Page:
In 2017, Rise educated dozens of young mothers who grew up in foster care in order to prevent children from being unnecessarily removed from home.
Through Know Your Rights presentations at Covenant House, the NYC child welfare agency, and in mother/child foster care group homes citywide, young women learned about child welfare law, how to address risks through preventive or mental health supports, and how to protect their families by asserting their rights.
When young people who grow up in care are expecting, they long to break the cycle of foster care placement and create families they can be proud of. And when child welfare systems take children into foster care, they make an implicit promise to do better by them than their parents could have. Too often this promise is broken—not just for an individual child, but across generations.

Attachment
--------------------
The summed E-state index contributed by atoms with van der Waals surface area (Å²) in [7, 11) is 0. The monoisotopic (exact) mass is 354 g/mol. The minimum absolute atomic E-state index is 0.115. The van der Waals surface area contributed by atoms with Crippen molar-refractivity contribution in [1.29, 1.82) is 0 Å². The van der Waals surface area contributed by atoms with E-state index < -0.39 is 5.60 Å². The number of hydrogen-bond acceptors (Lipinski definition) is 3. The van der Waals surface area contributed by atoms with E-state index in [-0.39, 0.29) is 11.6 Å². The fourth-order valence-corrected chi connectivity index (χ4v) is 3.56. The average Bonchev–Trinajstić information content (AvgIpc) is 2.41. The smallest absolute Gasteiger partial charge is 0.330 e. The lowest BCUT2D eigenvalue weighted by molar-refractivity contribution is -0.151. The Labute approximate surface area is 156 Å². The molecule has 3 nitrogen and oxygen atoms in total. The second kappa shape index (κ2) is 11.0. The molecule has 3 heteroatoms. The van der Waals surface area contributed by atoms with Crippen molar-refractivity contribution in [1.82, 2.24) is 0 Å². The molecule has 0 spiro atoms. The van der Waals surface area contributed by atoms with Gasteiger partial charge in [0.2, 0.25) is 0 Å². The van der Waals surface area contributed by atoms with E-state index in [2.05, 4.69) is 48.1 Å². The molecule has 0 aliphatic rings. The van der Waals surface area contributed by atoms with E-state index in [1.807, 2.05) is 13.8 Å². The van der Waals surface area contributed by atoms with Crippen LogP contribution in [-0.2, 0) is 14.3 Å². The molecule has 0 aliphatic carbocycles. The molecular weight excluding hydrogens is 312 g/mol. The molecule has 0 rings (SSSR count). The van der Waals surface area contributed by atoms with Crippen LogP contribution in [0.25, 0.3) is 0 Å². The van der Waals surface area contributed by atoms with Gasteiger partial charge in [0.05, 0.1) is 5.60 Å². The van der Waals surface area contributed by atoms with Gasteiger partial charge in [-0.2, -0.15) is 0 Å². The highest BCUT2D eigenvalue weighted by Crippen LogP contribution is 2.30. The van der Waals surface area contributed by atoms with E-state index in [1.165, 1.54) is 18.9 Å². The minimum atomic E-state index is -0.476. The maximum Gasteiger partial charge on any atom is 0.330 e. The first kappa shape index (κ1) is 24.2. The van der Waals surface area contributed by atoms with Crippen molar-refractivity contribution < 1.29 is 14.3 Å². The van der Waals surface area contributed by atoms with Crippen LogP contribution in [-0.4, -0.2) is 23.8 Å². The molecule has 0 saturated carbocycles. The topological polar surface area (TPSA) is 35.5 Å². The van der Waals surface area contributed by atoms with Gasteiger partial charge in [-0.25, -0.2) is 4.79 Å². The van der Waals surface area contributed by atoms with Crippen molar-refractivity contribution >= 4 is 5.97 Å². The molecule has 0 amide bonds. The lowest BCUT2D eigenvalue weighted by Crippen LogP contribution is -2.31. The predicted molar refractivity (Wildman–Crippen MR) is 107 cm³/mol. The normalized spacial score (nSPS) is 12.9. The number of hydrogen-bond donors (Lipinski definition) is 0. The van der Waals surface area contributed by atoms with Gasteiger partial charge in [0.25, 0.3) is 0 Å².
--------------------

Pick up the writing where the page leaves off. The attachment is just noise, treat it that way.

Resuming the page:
Data analyzed by New York City’s Administration for Children’s Services in an effort to better serve this population showed that between 2006 and 2012, 1 out of 3 young mothers in foster care had their children removed from their custody before they’d ever left the system. Unconscionable removal rates continue after young parents age out of foster care as well. Data kept by some NYC providers suggest that as many as 25%-40% of mothers under 25 whose children enter foster care in New York City were themselves in foster care in childhood.
Since 2012, Rise’s special project for young parents who grew up in foster care—called “My Story, My Life”—has trained more than 40 parents in their teens, 20s and early 30s to write and speak about their experiences, and advocate for change. Two special issues address these young parents’ experiences, rights, strengths and needs: Generations in Foster Care and What It Takes.